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Pulmonary Embolism

What is a pulmonary embolism?

A pulmonary embolism (PE) is a blood clot that develops in a blood vessel elsewhere in the body (most commonly from the leg), travels to an artery in the lung, and forms an occlusion (blockage) of the artery.

A blood clot (thrombus) that forms in a blood vessel in one area of the body, breaks off, and travels to another area of the body through the bloodstream is called an embolus. An embolus can lodge itself in a blood vessel, blocking the blood supply to a particular organ. This blockage of a blood vessel by an embolus is called an embolism.

An embolism to the lung may cause serious life-threatening consequences and, potentially, death. Most commonly, a PE is the result of a condition called deep vein thrombosis (blood clot in the deep veins of the leg).

What causes a pulmonary embolism?

Blood clotting is a normal process that occurs in the body to prevent bleeding. The body makes blood clots and then breaks them down. Under certain circumstances, the body may be unable to break down a clot, which may result in a serious health condition.

Abnormal blood clotting in the veins is related to a combination of several problems such as “sluggish” blood flow through the veins, an over-increase in clot forming factors, and/or an injury to the blood vessel wall.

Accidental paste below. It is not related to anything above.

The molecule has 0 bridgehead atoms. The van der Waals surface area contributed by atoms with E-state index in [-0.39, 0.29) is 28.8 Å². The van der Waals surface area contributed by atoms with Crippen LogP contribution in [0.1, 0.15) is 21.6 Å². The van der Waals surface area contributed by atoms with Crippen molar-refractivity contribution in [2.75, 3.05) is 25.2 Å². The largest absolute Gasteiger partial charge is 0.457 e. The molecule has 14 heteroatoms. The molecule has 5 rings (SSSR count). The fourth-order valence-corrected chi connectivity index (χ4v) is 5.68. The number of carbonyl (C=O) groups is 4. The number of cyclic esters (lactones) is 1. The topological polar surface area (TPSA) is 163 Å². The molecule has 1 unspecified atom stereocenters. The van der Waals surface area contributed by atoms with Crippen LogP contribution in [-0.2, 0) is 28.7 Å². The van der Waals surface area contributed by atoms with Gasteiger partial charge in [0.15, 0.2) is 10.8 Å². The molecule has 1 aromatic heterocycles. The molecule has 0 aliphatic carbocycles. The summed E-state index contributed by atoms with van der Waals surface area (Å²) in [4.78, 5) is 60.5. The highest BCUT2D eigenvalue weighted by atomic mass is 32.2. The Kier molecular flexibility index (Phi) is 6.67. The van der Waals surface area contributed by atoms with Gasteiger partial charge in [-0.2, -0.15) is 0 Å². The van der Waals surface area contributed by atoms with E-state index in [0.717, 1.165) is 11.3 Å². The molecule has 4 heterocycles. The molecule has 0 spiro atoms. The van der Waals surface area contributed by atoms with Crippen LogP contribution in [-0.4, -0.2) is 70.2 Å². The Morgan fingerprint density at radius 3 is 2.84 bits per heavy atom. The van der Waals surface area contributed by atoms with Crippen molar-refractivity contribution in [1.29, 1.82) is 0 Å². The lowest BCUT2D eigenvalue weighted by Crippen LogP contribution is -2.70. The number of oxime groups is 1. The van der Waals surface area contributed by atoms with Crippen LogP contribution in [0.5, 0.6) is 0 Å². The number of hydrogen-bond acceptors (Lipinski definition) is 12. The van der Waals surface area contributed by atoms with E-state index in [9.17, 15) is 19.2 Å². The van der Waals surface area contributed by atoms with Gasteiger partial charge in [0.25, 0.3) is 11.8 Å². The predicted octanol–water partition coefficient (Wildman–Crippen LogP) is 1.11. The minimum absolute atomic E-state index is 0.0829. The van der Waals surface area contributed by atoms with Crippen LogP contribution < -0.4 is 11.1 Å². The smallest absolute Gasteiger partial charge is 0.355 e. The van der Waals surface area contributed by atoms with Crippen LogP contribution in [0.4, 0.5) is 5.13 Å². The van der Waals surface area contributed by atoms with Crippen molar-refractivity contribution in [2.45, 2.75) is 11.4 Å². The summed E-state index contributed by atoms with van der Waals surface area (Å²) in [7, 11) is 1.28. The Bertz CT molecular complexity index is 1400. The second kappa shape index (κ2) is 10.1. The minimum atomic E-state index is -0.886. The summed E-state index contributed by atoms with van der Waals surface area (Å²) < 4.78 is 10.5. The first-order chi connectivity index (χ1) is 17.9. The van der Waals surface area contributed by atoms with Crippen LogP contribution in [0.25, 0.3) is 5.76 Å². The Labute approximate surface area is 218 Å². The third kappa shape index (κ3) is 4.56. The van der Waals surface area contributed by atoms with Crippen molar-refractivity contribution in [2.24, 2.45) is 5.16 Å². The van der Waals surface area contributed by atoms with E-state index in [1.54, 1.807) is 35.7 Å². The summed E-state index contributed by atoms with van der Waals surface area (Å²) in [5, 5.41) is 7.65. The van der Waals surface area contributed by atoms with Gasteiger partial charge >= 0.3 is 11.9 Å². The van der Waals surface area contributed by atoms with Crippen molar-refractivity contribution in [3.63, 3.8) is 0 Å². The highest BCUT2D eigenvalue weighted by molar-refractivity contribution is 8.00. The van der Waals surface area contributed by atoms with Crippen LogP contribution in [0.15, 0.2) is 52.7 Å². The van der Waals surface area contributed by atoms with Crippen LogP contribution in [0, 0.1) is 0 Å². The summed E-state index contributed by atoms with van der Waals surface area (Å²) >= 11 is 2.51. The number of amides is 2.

Blood clots can form in arteries and/or veins. Clots formed in veins are called venous clots. Veins of the legs can be classified as superficial veins (close to the surface of the skin) or deep veins (located near the bone and surrounded by muscle).

Venous clots most often occur in the deep veins of the legs. This condition is called deep vein thrombosis (DVT), or deep vein clot. Once a clot has formed in the deep veins of the leg, there is a potential for part of the clot to break off and travel (embolize) through the bloodstream to another area of the body. Deep vein thrombosis is the most common cause of a pulmonary embolism. Therefore, the term venous thromboembolism (VTE) may refer to deep vein thrombosis and/or the complication, pulmonary embolism.

Other less frequent sources of pulmonary embolism are a fat embolus, amniotic fluid embolus, air bubbles, and a deep vein thrombosis in the upper body. Clots may also form on the end of an indwelling intravenous (IV) catheter, break off, and travel to the

Treatment for pulmonary embolism:

Specific treatment will be determined by your physician based on:

  • your age, overall health, and medical history
  • extent of the disease
  • your signs and symptoms
  • your tolerance for specific medications, procedures, or therapies
  • expectations for the course of the disease
  • your opinion or preference